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Forum topic by gfadvm posted 07-05-2013 08:47 PM 2106 views 0 times favorited 29 replies Add to Favorites Watch
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gfadvm

11543 posts in 1442 days


07-05-2013 08:47 PM

My wife has a 3×6’ mirror over her bathroom sink that she wants me to build a “frame” for. It goes from wall to wall so she wants a 2” wide frame glued to the face of the mirror. I have no clue what to adhere it with. Epoxy, silicone caulk, construction adhesive, or???

Apparently she saw this idea on some home improvement show and decided it would look good. I’ll probably use walnut 2”x5/8” with half lap corners.

Any suggestions appreciated.

-- " I'll try to be nicer, if you'll try to be smarter" gfadvm


29 replies so far

View Monte Pittman's profile

Monte Pittman

15506 posts in 1090 days


#1 posted 07-05-2013 08:51 PM

Silicone would give the wood some ability to move

-- Mother Nature created it, I just assemble it.

View Jeff in Huntersville's profile

Jeff in Huntersville

402 posts in 1947 days


#2 posted 07-05-2013 08:51 PM

Silicone? That would allow for some expansion and contraction. Plus not too hard to remove if you ever wanted to.

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gfadvm

11543 posts in 1442 days


#3 posted 07-05-2013 09:02 PM

And it should be strong enough to keep the frame from falling off? I really can’t clamp this. I’ll just have to hold it while the adhesive sets up. Sound OK ?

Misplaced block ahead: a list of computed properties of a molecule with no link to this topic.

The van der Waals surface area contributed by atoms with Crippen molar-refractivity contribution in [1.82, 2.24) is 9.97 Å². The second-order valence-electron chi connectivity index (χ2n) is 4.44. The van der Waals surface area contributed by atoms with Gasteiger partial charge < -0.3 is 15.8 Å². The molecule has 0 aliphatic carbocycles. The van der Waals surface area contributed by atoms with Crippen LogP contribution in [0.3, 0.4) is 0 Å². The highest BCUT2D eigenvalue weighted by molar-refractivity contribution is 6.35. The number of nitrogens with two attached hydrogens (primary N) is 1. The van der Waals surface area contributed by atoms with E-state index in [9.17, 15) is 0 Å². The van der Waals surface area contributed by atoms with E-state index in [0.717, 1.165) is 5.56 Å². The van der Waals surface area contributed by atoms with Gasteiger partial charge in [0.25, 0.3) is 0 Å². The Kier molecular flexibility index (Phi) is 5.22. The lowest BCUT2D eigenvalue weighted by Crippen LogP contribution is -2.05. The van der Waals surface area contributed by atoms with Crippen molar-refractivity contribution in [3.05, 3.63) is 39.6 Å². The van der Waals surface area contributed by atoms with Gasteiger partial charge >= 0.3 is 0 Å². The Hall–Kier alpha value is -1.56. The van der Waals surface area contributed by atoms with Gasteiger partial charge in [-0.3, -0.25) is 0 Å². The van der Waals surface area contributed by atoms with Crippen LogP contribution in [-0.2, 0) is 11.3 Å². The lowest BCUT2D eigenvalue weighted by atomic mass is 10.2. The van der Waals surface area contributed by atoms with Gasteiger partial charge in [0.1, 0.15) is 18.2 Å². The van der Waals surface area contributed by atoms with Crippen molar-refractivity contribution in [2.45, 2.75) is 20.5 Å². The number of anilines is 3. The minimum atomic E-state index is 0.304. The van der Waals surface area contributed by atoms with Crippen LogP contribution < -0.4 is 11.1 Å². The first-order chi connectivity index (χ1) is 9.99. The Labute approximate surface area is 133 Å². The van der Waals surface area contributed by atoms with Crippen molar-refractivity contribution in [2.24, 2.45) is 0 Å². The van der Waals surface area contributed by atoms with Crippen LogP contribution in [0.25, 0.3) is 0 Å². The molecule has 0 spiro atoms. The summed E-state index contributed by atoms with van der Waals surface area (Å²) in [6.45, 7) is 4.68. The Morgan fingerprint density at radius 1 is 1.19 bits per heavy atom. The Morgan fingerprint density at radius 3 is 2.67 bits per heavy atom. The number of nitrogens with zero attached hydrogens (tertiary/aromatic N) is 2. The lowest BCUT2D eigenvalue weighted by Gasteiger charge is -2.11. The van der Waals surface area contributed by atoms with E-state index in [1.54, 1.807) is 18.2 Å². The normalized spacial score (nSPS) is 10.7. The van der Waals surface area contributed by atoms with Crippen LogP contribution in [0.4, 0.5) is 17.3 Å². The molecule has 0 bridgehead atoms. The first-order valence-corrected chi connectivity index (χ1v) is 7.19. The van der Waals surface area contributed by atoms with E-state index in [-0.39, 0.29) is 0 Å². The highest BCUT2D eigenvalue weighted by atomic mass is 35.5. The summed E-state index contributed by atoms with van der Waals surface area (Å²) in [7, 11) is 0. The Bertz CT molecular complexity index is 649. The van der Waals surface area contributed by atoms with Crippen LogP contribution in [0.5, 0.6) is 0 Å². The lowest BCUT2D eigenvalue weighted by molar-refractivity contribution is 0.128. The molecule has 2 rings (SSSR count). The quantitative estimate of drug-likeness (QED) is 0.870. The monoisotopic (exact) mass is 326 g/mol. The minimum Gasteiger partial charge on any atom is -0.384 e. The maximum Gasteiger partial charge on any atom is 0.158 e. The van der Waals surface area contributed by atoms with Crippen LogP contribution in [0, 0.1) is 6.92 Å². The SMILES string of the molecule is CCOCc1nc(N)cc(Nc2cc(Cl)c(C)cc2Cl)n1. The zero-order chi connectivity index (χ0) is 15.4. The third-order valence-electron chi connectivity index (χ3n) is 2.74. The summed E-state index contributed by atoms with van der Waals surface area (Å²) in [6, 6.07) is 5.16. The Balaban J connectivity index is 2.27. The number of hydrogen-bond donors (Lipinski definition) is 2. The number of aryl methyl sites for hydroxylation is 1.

-- " I'll try to be nicer, if you'll try to be smarter" gfadvm

View Straightbowed's profile

Straightbowed

717 posts in 1050 days


#4 posted 07-05-2013 09:40 PM

just put a rabbet in the back of the frame and set the glass in it then then put some strips in it to hold the mirror I guess, thats how I would do it, then mount it to the wall with cleats I think, that would be strong don’t you thinks big operation as always lotsa work as always no fun french cleats that is

-- Stevo, work in tha city woodshop in the country

View Nomad62's profile

Nomad62

726 posts in 1710 days


#5 posted 07-05-2013 09:42 PM

Silicone gasket maker (automotive type) sticks well to glass, but I’ve found nothing that lasts forever; everything seems to work its way loose. Could you widen it a little, extending it over the edge of the glass to screw into the wall studs? You can also adhere it with super glue (2-3 well placed spots) that will quickly set to hold it while whichever glue you use (if you use glue) sets up.

-- Power tools put us ahead of the monkeys

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jdmaher

300 posts in 1332 days


#6 posted 07-05-2013 09:54 PM

Why does the wood have to be fastened to the glass? Do you have wall space above and below the mirror? Or even, only above?

If you are just making a decorative frame around an already mounted mirror – so long as you have some wall space above (and/or below) – you should be able fasten the frame to the wall, not the glass.

That is, the frame sides would lie flat on the glass. The top and/or bottom pieces of the frame would be thicker than the side pieces (by the thicknes of the glass), with a rabbet for the portion that covers the glass. Then just screw the un-rabbeted portion to studs (and plug the screw holes).

-- Jim Maher, Illinois

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vonhagen

498 posts in 1117 days


#7 posted 07-05-2013 10:07 PM